# Electric potential of 3 point charges

• benchwarmer08
In summary, the conversation discusses a problem involving three point charges placed at the corners of an equilateral triangle. Two of the charges have an identical charge of "q" and the third charge must have a value that results in a net potential of zero. The conversation also mentions the use of the superposition principle and conservation of energy to solve the problem. Ultimately, the conversation leads to a solution for the charge of the third point charge.
benchwarmer08

## Homework Statement

Three point charges, which initially are infinitely far apart, are placed at the corners of an equilateral triangle with sides "b". Two of the point charges are identical and have charge "q".

If zero net work is required to place the three charges at the corners of the triangle, what must the value of the third charge be?

## The Attempt at a Solution

I know the electric potential at infinity is zero, but I'm not sure how to start this

Don't forget about conservation of energy, The final potential energy between each of the charges is the some of the potential energy between them,

You are given this information:
1:Three charges are set up in a triangle
2:Two of the charges have charge q
3:The net potential is ZERO

what does super position say?
the sum of the charge is,

q1+q2+q3=0

what happens to that equation when q1 and q2 are the same?

solve that for q3, the charge on the other charge

What vorcil originally said is correct. The final potential energy is the sum of the potential energy between each pair of charges. But that isn't the same as the sum of the charges (not sure where that came from).

I suggest first writing out the potential energy equation and showing some work benchwarmer. And we can help you from there.

I figured it out guys, thanks

problem.

I would approach this problem by first considering the concept of electric potential. Electric potential is a measure of the potential energy of a point charge in an electric field. It is defined as the amount of work that must be done to bring a unit positive charge from infinity to a specific point in the electric field.

In this problem, we are given that the net work required to place the three charges at the corners of the equilateral triangle is zero. This means that the total electric potential of the three charges at the corners must also be zero.

We can use the formula for electric potential, V = kq/r, where k is the Coulomb's constant, q is the charge, and r is the distance from the point charge to the specific point. In this case, we can consider the point at infinity as our reference point with a potential of zero.

Since two of the point charges are identical and have the same charge, their electric potentials at the corners of the triangle will cancel each other out, resulting in a net potential of zero. Therefore, the remaining point charge must have an opposite charge to balance out the potential and make it zero.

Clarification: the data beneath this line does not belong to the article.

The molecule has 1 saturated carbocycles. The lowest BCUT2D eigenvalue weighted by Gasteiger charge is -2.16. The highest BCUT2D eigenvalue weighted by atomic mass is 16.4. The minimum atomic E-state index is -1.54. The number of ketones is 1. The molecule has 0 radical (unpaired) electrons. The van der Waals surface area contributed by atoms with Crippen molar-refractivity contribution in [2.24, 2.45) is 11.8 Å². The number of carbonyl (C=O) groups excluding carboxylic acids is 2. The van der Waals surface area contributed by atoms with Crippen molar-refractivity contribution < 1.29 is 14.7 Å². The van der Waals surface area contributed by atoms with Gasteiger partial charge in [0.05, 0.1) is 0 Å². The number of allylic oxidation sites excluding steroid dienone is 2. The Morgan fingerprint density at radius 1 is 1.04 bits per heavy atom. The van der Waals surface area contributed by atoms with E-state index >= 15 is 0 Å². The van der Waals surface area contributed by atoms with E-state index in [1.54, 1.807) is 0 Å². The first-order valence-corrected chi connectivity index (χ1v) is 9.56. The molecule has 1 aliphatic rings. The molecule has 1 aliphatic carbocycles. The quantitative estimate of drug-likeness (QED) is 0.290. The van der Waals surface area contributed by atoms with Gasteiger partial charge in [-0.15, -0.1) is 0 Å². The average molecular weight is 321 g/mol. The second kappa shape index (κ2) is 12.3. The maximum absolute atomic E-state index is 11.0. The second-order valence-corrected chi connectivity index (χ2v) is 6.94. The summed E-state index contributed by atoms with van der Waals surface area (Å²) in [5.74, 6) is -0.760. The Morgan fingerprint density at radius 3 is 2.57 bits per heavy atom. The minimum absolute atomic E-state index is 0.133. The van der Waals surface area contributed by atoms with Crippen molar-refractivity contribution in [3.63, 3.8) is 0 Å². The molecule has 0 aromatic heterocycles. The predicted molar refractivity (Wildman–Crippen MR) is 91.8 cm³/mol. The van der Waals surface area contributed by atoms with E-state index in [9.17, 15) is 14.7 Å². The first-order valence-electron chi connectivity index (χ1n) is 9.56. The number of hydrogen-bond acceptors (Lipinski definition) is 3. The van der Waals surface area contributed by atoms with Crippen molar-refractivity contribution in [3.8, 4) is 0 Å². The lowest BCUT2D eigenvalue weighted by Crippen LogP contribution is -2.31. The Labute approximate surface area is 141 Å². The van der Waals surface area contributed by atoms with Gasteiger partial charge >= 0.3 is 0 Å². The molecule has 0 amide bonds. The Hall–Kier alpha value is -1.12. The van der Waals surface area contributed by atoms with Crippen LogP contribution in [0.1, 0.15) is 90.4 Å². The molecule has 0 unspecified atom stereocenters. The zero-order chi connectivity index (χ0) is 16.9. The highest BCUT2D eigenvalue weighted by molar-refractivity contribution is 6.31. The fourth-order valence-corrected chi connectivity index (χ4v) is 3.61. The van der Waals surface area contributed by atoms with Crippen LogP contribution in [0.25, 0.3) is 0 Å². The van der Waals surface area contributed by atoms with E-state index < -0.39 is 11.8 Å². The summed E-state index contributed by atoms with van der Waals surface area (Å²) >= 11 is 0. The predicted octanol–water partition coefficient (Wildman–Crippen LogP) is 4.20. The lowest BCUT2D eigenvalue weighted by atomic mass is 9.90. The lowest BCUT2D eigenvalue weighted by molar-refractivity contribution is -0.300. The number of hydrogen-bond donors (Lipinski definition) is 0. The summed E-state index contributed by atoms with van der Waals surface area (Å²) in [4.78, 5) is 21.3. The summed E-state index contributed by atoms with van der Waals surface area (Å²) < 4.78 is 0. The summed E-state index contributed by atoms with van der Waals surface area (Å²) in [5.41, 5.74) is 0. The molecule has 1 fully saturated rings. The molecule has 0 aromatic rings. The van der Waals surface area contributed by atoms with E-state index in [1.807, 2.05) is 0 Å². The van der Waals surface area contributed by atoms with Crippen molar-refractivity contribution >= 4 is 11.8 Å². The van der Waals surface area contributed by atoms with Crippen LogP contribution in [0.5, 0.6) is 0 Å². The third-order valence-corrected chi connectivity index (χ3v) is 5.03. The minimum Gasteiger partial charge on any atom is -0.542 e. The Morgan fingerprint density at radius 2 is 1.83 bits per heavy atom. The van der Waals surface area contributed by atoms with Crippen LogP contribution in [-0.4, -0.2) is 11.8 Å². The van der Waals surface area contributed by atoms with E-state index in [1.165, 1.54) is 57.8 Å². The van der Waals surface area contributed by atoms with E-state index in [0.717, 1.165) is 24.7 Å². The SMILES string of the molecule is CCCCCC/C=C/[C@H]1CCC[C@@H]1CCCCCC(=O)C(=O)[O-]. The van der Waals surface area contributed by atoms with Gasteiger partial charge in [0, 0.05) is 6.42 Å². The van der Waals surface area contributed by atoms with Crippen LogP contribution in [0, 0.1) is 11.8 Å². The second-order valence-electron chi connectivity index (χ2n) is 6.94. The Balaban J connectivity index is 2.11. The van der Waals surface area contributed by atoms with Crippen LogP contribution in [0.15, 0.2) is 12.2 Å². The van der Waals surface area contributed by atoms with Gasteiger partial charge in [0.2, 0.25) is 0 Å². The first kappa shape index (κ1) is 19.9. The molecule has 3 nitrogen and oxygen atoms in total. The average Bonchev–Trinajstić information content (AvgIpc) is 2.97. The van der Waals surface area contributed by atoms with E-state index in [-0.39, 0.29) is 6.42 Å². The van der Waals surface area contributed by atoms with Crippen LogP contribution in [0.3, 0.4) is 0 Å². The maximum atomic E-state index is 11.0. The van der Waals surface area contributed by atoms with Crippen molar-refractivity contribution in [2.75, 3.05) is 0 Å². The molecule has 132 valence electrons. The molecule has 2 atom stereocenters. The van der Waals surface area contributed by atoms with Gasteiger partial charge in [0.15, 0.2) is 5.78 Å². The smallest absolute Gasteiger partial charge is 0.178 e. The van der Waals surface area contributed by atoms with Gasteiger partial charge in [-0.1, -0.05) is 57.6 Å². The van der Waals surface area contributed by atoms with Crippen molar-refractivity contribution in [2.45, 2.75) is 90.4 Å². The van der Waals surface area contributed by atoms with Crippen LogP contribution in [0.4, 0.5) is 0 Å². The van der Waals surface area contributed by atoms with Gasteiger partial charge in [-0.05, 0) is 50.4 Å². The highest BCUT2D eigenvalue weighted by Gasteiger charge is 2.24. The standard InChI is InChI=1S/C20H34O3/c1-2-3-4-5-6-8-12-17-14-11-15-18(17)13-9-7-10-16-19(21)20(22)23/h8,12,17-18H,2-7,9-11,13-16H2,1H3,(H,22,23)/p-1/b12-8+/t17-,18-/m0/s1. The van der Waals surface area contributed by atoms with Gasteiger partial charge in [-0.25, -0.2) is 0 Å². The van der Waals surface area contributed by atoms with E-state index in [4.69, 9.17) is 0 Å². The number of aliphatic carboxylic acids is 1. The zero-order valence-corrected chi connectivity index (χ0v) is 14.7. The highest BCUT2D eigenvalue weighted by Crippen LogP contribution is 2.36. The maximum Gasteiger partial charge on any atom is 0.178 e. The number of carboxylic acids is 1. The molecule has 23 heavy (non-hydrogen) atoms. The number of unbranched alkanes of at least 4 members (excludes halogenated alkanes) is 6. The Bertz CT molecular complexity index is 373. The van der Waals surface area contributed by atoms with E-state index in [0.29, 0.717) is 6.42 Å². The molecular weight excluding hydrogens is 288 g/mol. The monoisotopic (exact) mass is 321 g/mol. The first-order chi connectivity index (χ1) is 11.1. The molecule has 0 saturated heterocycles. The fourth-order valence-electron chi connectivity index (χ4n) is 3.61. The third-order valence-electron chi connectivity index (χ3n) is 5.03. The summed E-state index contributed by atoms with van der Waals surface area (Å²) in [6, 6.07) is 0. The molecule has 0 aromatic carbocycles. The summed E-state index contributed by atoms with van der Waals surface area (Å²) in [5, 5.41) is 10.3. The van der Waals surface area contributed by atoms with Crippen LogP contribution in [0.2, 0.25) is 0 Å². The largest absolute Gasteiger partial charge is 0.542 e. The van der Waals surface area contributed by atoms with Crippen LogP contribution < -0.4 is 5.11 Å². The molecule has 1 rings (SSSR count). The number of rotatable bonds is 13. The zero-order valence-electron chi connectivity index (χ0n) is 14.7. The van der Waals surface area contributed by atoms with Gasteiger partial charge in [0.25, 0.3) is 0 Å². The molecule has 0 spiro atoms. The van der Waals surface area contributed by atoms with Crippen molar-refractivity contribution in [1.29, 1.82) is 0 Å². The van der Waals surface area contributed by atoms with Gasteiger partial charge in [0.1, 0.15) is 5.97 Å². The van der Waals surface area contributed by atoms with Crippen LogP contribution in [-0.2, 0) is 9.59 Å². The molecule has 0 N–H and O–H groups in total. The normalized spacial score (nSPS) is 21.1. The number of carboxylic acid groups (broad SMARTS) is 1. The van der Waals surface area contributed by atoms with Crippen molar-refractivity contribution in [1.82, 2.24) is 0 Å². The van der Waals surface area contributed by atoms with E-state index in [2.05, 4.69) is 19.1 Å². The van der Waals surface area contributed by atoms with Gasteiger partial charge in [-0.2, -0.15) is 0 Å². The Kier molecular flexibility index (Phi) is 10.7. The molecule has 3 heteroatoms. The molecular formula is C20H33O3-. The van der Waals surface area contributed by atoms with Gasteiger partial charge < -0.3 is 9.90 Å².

To determine the value of the third charge, we can use the formula for the electric potential of a point charge, V = kq/r, and set it equal to zero. Solving for q, we get q = -k/br. This means that the third charge must have a charge of -k/br in order for the net electric potential of the three charges at the corners of the triangle to be zero.

In conclusion, the value of the third charge must be -k/br in order for the net electric potential of the three charges at the corners of the equilateral triangle to be zero.

## 1. What is electric potential?

Electric potential is a measure of the potential energy of an electric charge at a specific point in an electric field. It is measured in volts (V).

## 2. How is the electric potential of 3 point charges calculated?

The electric potential of 3 point charges is calculated by adding the individual electric potentials of each charge at a specific point. This can be done using the equation V = kq/r, where V is the electric potential, k is the Coulomb's constant, q is the charge of the point charge, and r is the distance between the charge and the point of interest.

## 3. What is the relationship between electric potential and electric field?

Electric potential is related to electric field by the equation E = -∇V, where E is the electric field, V is the electric potential, and ∇ is the gradient operator. This means that the direction of the electric field is always perpendicular to the equipotential surfaces (surfaces of constant electric potential).

## 4. Can the electric potential of 3 point charges be negative?

Yes, the electric potential of 3 point charges can be negative. This indicates that the electric field is directed towards the charge, and the electric potential energy decreases as the charge moves closer to the point of interest.

## 5. How does the distance between point charges affect the electric potential?

The electric potential of 3 point charges decreases as the distance between the charges increases. This is because the electric field strength decreases with distance, and therefore the electric potential at a specific point will also decrease as the distance increases.

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